All in all, it was one of my best halves. Generally, I get my surge around mile six and by mile 10 I’m hurting, with three miles to go. I’m not sure if it was the wind or maturity, but I maintained a nice, steady pace for nine miles, then I charged.
Those last couple miles (for the half, the marathoners weren’t so lucky) took us out to the water, so it was quite scenic. The race bibs had runners’ names big enough for spectators to see for cheering. I passed a girl with about .25 of a mile to the finish. As I was bearing down on that finish line I could hear, “GO ERICA!!” from the crowd. Damnit, my name is not Erica. I was going to have to race this bad boy in. Till I heard the screams I really believed I was giving it my all. I took a quick peek behind me and sure enough, there was the redhead right on my tail. No way, sister. You’re not getting in first. I hit it into gear. Amazing how .05 of a mile can suddenly seem so long when someone is trying to pass you. By the skin of my teeth I held her off! I am very competitive, and I often joke that I’m a worse winner than loser. But, the reality is, I LOVE being pushed. So, I walked right up to Erica to thank her for that extra push and the fun finish. She wouldn’t even look at me. It was really disappointing. If we’re being technical, we didn’t even really know who “won” because it’s unlikely we started at the same time with the big crowd, that was told by our chip times. I’ve had some of my most fun races leap frogging people and then talking to them later about how fun it was to push each other – most of the time I’ve never even met the person before that day.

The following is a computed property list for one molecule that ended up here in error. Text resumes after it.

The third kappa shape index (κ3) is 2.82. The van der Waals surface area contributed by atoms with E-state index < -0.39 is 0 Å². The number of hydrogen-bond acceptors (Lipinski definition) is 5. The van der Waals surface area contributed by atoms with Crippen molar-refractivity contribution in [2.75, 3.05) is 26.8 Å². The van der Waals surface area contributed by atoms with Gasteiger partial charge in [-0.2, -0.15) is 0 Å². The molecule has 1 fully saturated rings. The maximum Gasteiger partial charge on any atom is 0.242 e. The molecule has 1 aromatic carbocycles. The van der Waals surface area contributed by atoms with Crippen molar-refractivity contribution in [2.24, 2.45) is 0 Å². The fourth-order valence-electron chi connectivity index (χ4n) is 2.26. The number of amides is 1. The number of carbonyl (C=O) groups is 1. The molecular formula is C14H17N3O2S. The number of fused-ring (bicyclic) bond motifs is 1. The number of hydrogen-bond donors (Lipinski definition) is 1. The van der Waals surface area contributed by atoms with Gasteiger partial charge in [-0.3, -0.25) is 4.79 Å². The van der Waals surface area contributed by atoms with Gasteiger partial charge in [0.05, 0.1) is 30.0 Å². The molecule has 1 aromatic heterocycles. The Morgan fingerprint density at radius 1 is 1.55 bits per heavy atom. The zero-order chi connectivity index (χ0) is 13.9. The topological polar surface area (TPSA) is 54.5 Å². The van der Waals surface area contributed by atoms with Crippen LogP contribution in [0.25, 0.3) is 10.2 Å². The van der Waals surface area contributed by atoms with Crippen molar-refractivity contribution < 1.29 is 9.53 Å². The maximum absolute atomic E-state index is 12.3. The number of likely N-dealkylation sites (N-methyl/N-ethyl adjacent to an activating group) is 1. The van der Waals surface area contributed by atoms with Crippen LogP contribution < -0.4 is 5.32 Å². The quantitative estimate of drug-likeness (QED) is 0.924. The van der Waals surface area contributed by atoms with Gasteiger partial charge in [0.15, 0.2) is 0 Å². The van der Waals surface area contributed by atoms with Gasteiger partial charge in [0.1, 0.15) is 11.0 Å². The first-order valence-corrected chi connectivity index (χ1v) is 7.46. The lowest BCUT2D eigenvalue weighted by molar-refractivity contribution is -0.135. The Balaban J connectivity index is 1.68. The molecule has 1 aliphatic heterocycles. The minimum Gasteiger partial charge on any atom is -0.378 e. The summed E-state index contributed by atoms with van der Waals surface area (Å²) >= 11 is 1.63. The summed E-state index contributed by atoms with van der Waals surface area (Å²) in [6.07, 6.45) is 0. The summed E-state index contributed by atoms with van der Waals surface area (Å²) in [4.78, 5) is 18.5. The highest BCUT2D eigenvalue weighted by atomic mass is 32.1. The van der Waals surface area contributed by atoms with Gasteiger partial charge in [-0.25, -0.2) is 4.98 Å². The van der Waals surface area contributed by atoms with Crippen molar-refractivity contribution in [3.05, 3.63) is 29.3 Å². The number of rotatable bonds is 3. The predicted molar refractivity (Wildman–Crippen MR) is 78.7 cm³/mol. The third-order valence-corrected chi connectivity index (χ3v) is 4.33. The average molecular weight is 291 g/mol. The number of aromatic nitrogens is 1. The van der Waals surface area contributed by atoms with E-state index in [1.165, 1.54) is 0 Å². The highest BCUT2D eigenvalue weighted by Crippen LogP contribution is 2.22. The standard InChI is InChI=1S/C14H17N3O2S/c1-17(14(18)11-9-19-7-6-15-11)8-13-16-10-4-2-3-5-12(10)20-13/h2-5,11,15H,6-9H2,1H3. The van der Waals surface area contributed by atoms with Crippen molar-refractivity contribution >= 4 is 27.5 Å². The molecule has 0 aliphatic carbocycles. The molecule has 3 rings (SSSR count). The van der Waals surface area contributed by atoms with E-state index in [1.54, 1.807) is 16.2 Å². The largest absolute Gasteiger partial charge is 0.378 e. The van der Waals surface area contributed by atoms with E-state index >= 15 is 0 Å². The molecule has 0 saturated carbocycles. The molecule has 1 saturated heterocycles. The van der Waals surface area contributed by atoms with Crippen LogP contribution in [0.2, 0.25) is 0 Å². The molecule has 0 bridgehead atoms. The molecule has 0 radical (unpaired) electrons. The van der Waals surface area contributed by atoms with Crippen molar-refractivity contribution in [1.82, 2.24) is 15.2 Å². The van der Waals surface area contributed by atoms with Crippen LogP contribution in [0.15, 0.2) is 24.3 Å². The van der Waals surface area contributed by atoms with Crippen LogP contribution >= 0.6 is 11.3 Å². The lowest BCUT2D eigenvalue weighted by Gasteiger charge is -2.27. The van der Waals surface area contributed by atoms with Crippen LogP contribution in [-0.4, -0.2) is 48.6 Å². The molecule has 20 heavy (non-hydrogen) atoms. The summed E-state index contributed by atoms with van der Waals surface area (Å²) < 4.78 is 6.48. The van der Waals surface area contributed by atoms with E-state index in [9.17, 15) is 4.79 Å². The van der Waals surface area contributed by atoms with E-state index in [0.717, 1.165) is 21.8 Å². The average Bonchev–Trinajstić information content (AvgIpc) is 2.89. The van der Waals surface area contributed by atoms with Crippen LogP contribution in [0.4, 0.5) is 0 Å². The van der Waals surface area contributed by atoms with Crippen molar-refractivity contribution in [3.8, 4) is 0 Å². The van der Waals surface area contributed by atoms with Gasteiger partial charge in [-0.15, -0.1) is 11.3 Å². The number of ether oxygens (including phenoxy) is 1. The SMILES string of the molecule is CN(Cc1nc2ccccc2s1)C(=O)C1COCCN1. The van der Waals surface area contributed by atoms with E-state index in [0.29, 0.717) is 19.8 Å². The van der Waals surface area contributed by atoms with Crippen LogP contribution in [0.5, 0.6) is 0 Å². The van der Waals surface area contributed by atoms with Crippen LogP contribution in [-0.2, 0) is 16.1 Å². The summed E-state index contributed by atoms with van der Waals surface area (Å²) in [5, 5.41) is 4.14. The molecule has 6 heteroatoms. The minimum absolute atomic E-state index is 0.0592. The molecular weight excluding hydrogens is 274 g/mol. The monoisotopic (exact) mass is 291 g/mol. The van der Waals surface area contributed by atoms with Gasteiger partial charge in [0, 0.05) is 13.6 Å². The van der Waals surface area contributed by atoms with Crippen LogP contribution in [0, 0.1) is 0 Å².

|Best part: post-race beer!
The finisher area was pretty interesting. For food participants got shrimp and grits. Oh, yeah, I found my new favorite post-race grub. Throw on some jalapenos, douse it with hot sauce, and I’m happy. But, the beer line. We must talk about the beer line because to me this is the most important logistical aspect of the race (after making sure the distance is accurate, natch). It was a good quarter mile back and they were only able to help two people at a time. By the time my running/beer buddy and I made our way to the front they were nearly out of the good craftbeer, meaning only some light beer was left. First of all, let’s think this through: you’re dealing with runners. Racers have either completed a half or a full marathon, do you really think they are worried about calories at that moment? It baffles me as much as the excessive amount of extra large shirts race organizer orders. I hate when I end up with a nightgown despite asking for a small – simply because the folks manning the shirt line don’t check bibs that list the size ordered. Second, at this point none of the marathoners had even crossed the finish line. So, the people who really deserve the good stuff are going to get stuck with a light beer – trust me, if they drink beer, they don’t want light. Sheesh. So, that’s my vote for “Area for Improvement”for Charleston race officials next year. Mad props on the post-race food, major fail on the beer line.
All in all, it was a great race – a good reminder that Mother Nature is always in charge and deserves our respect. I would definitely do the race again. And, proceeds all go to the arts!
The race course started out through some cool parts of historic Charleston, looping through neighborhoods and stayed flat pretty much the entire way. I think it was around mile seven that we got our only real hill. It wasn’t that bad, and it came complete with a down to complement the up, so I was happy. PS – I missed my PR (personal record for a half) by about a minute. My guess is the wind held back a lot of PRs that day. Oh well, there’s always the next 13.1!
Sadly, it didn’t make me feel better when all the locals told us it was unseasonably cold and the forecast for the day after we left was in the 70s. Win some, lose some.
We checked out Fort Sumter the day after the race. I grew up in Vancouver, Wash., the home of the Fort Vancouver National Historic Site. Not gonna lie, Sumter ain’t got nothing on Fort Vancouver. To me, it was a bit anticlimactic. If you find yourself in the ‘Couve, check it out.
Anysuggestions on our next destination race?